determines all property rights and corresponds to a part of the class PROP of the HC. Apart from the basic attributes defined by LADM, for the unique identification of each cadastral parcel the Hellenic Cadastre Code Number (KAEK) is used. KAEK is a unique 12-digit number, used for accessing and querying the cadastral database. Each of the KAEK 12 digits indicates administrative information concerning the parcel’s location, namely the Prefecture where the land parcel is located, the Municipality, Municipal District or Community, the “cadastral sector”, the “cadastral section” and finally the serial number of the land parcel within the section. For that reason three new attributes are added to the basic class, namely KAEK, VERT (for the identification of vertical ownerships) and HOR (for the identification of horizontal ownerships).
The abstract class GR_RRR defines the registrable rights, namely rights, restrictions and responsibilities and corresponds to the class RIGHT of the HC. Responsibilities are not registered in the current HC model, but are used in the conceptual model for the completeness of the proposed model, in case it is required as information in the future.
GR_Mortgage class is a specialization of GR_Restriction and is used to register mortgages in the LADM model. The attributes of this class are included in the class RIGHT of the HC.
GR_AdministrativeSource class is the source with the administrative description of the parties involved, rights, restrictions and responsibilities created and the basic administrative units affected. Administrative Source corresponds to classes DOC and DOC_BEN_RIGHT of the HC.
consists of a single area (or multiple areas) of land and/ or water, or a single volume (or multiple volumes) of space and corresponds to part of the PROP class of the HC.
GR_SpatialUnitGroup class consists of spatial units, considered as an entity. In the HC model those entities are Municipalities, Urban and Rural areas, Cadastral Sectors and Cadastral Sections. Municipalities correspond to the class ASTOTA, Urban and Rural areas to the class ASTIK, Sectors to the class ASTTOM and Sections to the class ASTENOT of the digital spatial database.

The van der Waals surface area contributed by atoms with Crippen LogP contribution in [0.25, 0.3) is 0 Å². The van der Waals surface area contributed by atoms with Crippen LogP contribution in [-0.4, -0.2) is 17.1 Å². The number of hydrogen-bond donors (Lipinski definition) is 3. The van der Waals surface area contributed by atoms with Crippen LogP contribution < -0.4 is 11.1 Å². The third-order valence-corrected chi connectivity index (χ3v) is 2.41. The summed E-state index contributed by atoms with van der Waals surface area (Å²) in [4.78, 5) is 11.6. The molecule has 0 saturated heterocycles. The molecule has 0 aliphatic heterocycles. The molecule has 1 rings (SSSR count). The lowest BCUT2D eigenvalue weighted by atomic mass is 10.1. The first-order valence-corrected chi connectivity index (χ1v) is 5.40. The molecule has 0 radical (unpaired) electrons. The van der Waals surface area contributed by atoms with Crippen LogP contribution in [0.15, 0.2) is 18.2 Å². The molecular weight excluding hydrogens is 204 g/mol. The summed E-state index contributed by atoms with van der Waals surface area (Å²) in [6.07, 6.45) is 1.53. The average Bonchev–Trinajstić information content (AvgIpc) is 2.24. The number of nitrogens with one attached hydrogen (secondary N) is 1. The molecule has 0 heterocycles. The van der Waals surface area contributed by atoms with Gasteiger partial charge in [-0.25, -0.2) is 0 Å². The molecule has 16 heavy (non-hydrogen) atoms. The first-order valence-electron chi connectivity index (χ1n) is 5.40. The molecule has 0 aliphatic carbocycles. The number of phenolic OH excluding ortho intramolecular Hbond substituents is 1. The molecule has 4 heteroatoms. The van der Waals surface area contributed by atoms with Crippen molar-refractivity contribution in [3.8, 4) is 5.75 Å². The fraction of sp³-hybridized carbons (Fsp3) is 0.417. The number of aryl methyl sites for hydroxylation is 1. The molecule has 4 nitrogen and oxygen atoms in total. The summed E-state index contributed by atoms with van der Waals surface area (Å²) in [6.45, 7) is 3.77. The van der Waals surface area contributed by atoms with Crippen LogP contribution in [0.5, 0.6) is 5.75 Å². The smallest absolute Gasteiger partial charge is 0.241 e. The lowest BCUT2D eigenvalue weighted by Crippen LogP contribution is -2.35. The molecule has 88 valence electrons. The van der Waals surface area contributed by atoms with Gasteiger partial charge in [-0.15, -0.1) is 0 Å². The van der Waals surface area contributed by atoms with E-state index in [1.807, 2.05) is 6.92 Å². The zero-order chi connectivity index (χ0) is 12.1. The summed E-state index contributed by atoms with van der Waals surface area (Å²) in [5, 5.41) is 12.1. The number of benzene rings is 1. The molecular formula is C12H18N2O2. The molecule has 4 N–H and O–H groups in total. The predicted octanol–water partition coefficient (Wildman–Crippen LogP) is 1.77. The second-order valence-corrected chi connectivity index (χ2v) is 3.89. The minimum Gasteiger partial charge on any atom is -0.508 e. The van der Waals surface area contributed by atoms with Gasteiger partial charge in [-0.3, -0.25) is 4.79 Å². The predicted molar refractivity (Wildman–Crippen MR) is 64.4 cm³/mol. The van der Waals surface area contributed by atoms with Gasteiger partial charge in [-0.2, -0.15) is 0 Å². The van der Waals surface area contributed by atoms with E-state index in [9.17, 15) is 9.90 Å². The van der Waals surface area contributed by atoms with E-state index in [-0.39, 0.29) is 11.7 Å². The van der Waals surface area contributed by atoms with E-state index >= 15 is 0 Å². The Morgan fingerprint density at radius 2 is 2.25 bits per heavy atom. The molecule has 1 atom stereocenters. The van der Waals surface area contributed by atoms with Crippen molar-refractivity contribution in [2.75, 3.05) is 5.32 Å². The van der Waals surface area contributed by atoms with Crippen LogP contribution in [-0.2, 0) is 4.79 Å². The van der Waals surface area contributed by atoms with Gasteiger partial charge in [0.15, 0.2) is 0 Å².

GR_Building class describes all the elements of buildings and other areas implemented within or out of the cadastral parcel (namely the spatial unit) and corresponds to the class BLD of the HC.
GR_Level class concerns a set of spatial units with a geometric, and/ or topological, and/or thematic coherence. In the HC scope such a class is not present, however, it could broaden its scope as it could include an Archaeological, Forest, Urban and Rural Cadastre.
GR_BoundaryFaceString class represents the boundaries of spatial units in two dimensions.
GR_BoundaryFace class represents the boundaries of spatial units in three dimensions.
GR_SpatialSource class includes sources with spatial description of one or more spatial units. This class does not exist explicitly in the current HC DBMS model, however the information is maintained by the HC itself.
Indicative codeLists and the External Land Use and Address classes of the model are presented in Figs. 7, 8 and 9.
The previous methodological steps of transition are followed by the transformation of the logical data model into a physical database. The transformation provides conceptual understanding and reveals the constraints of cadastral data. The first and crucial step of this transformation is to choose the Database Management System (DBMS) so as to reveal requirements and constrains that need to be addressed.